Preliminary review of Fla.'s threatened wildlife under way
Wednesday, November 17, 2010
Media contact: Patricia Behnke, 850-251-2130
The preliminary findings of biological status
reviews on listed species reveal success stories for some of
Florida's most vulnerable species. Although work is still under
way, in early November, experts appointed by the Florida Fish and
Wildlife Conservation Commission (FWC) began to review the
information and data received on 61 state-listed species against
Florida's listing criteria. The groups found that several
species may no longer be at risk of extinction and may not need to
"We hope these preliminary findings will result in
the discovery that our conservation measures in the past decade
have had measurable, beneficial impacts on wildlife in Florida,"
said Dr. Elsa Haubold, who heads up the FWC's threatened-species
listing process team.
Ten currently listed mammals have undergone the
preliminary status reviews, and initial results indicate that five
species do not meet listing criteria. These species include:
- Florida black bear,
- Florida mouse,
- Homosassa shrew,
- Sherman's fox squirrel.
Four of 21 currently state-listed birds also do not
meet the criteria:
- brown pelican,
- snowy egret,
- white ibis.
The biological status review groups found that the
following bird and mammal species met at least one of the listing
- American oystercatcher,
- least tern,
- little blue heron,
- reddish egret,
- roseate spoonbill,
- tricolored heron,
- southern coastal osprey,
- southeastern American kestrel,
- white-crowned pigeon,
- Florida sandhill crane,
- Marian's marsh wren,
- Scott's seaside sparrow,
- Wakulla seaside sparrow,
- Worthington's marsh wren,
- black skimmer,
- snowy plover,
- burrowing owl,
- Everglades mink,
- Florida bonneted bat,
- Sanibel Island rice rat,
- Sherman's short-tailed shrew,
- Big Cypress fox squirrel.
Haubold cautions this is only the first step in the
careful process of studying the status of these species. After all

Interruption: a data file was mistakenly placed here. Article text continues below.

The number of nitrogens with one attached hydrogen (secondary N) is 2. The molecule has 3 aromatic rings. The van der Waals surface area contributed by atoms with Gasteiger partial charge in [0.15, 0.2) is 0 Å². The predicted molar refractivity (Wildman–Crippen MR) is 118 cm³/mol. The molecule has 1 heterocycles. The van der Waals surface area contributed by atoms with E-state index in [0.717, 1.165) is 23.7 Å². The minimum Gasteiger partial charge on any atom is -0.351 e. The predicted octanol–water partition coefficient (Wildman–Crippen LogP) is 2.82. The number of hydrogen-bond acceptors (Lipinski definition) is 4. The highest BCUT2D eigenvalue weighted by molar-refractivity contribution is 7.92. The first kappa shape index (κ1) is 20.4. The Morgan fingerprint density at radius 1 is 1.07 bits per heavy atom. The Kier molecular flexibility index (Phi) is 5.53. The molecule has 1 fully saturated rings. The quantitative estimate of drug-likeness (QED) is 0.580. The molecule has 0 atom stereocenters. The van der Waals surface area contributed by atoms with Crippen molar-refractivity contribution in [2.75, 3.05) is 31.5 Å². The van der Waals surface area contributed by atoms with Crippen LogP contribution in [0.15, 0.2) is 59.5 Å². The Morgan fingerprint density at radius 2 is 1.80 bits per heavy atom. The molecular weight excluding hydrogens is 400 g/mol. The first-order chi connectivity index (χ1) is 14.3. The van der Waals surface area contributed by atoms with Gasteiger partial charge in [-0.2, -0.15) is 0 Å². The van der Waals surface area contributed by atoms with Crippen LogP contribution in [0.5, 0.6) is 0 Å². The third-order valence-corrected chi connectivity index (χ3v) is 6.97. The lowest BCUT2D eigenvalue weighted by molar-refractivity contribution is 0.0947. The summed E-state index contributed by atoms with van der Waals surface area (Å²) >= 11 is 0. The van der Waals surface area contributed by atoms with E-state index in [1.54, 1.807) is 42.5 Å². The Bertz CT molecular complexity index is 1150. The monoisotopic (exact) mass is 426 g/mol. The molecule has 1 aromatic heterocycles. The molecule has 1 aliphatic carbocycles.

61 species receive the scrutiny of the biological status review
teams, composed of recognized experts and led by an FWC staff
member, the reports will be sent for review to national and
international experts for each wildlife species. However, before
the Commission removes any species from the list, a management plan
will have to be written and approved. One goal of the management
plans is to ensure the species never reaches a high risk of
extinction again, which would result in the need to re-list the
The reviews in Florida are still under way for many
of the remaining 61 species, and the preliminary findings will be
available sometime in early December. The Commission could consider
staff recommendations as early as April.
"This is a huge effort on the part of the teams,
and the process is working very well," Haubold said. "But this does
not mean our work is done - far from it. We still have lots to do
to ensure no species ever goes extinct in Florida."
One of the species reviewed was the Florida black
bear, which is currently listed as threatened in Florida. The
biological review group found black bear numbers have increased and
the population is not in decline. However, before any change in
status is made, several steps must be completed, including
developing a management plan that ensures the species will continue
to thrive in the future.
The FWC is currently accepting public and
stakeholder input on the draft bear-management plan to make sure it
contains the best possible objectives and strategies to conserve
Florida black bears.
"When a species is delisted - no longer in danger
of extinction - it is truly a reason to celebrate," Haubold said.
"It means Florida's past efforts to increase protected and
well-managed habitat, educate the public and manage the population
have resulted in the very best possible scenario: a species brought
back from a high risk of extinction."